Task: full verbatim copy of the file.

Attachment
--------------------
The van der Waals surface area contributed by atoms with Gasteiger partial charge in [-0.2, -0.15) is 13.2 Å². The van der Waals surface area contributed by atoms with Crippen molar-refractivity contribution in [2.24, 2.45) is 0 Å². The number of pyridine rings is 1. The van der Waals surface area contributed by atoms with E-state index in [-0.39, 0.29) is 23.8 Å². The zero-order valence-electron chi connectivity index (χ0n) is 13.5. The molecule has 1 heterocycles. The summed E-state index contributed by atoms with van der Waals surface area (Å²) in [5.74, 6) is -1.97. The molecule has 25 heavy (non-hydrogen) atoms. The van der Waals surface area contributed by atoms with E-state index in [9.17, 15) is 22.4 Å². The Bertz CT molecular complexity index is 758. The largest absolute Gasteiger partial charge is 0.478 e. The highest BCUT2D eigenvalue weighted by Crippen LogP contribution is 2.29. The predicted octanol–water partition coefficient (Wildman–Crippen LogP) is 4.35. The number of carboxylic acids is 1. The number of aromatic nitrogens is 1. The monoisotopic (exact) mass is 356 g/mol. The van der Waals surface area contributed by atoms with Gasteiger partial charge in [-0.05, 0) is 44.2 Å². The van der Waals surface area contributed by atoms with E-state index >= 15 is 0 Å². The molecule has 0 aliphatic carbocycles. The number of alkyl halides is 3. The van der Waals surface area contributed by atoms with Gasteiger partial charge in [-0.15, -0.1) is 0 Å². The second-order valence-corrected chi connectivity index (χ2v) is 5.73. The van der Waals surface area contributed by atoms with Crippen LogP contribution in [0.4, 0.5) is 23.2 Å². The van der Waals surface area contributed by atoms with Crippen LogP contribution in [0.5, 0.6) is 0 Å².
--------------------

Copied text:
The van der Waals surface area contributed by atoms with Gasteiger partial charge in [-0.2, -0.15) is 13.2 Å². The van der Waals surface area contributed by atoms with Crippen molar-refractivity contribution in [2.24, 2.45) is 0 Å². The number of pyridine rings is 1. The van der Waals surface area contributed by atoms with E-state index in [-0.39, 0.29) is 23.8 Å². The zero-order valence-electron chi connectivity index (χ0n) is 13.5. The molecule has 1 heterocycles. The summed E-state index contributed by atoms with van der Waals surface area (Å²) in [5.74, 6) is -1.97. The molecule has 25 heavy (non-hydrogen) atoms. The van der Waals surface area contributed by atoms with E-state index in [9.17, 15) is 22.4 Å². The Bertz CT molecular complexity index is 758. The largest absolute Gasteiger partial charge is 0.478 e. The highest BCUT2D eigenvalue weighted by Crippen LogP contribution is 2.29. The predicted octanol–water partition coefficient (Wildman–Crippen LogP) is 4.35. The number of carboxylic acids is 1. The number of aromatic nitrogens is 1. The monoisotopic (exact) mass is 356 g/mol. The van der Waals surface area contributed by atoms with Gasteiger partial charge in [-0.05, 0) is 44.2 Å². The van der Waals surface area contributed by atoms with E-state index >= 15 is 0 Å². The molecule has 0 aliphatic carbocycles. The number of alkyl halides is 3. The van der Waals surface area contributed by atoms with Gasteiger partial charge in [-0.15, -0.1) is 0 Å². The second-order valence-corrected chi connectivity index (χ2v) is 5.73. The van der Waals surface area contributed by atoms with Crippen LogP contribution in [0.4, 0.5) is 23.2 Å². The van der Waals surface area contributed by atoms with Crippen LogP contribution in [0.5, 0.6) is 0 Å².